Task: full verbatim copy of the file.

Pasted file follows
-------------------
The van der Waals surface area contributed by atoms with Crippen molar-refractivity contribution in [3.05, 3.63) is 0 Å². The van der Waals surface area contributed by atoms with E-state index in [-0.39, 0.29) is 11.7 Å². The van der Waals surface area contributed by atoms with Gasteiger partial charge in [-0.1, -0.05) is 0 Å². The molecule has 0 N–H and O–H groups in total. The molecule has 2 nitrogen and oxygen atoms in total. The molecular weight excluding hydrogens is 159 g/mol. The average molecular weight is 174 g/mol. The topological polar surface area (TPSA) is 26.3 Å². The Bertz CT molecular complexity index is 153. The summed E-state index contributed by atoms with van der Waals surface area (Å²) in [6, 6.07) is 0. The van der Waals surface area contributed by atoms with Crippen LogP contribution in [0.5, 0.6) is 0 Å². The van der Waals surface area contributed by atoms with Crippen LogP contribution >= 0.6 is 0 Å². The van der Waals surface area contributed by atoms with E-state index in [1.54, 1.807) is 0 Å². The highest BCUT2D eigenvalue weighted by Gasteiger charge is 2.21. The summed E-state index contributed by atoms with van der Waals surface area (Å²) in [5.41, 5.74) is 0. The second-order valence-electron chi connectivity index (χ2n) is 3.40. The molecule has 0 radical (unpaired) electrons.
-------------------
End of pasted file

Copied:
The van der Waals surface area contributed by atoms with Crippen molar-refractivity contribution in [3.05, 3.63) is 0 Å². The van der Waals surface area contributed by atoms with E-state index in [-0.39, 0.29) is 11.7 Å². The van der Waals surface area contributed by atoms with Gasteiger partial charge in [-0.1, -0.05) is 0 Å². The molecule has 0 N–H and O–H groups in total. The molecule has 2 nitrogen and oxygen atoms in total. The molecular weight excluding hydrogens is 159 g/mol. The average molecular weight is 174 g/mol. The topological polar surface area (TPSA) is 26.3 Å². The Bertz CT molecular complexity index is 153. The summed E-state index contributed by atoms with van der Waals surface area (Å²) in [6, 6.07) is 0. The van der Waals surface area contributed by atoms with Crippen LogP contribution in [0.5, 0.6) is 0 Å². The van der Waals surface area contributed by atoms with Crippen LogP contribution >= 0.6 is 0 Å². The van der Waals surface area contributed by atoms with E-state index in [1.54, 1.807) is 0 Å². The highest BCUT2D eigenvalue weighted by Gasteiger charge is 2.21. The summed E-state index contributed by atoms with van der Waals surface area (Å²) in [5.41, 5.74) is 0. The second-order valence-electron chi connectivity index (χ2n) is 3.40. The molecule has 0 radical (unpaired) electrons.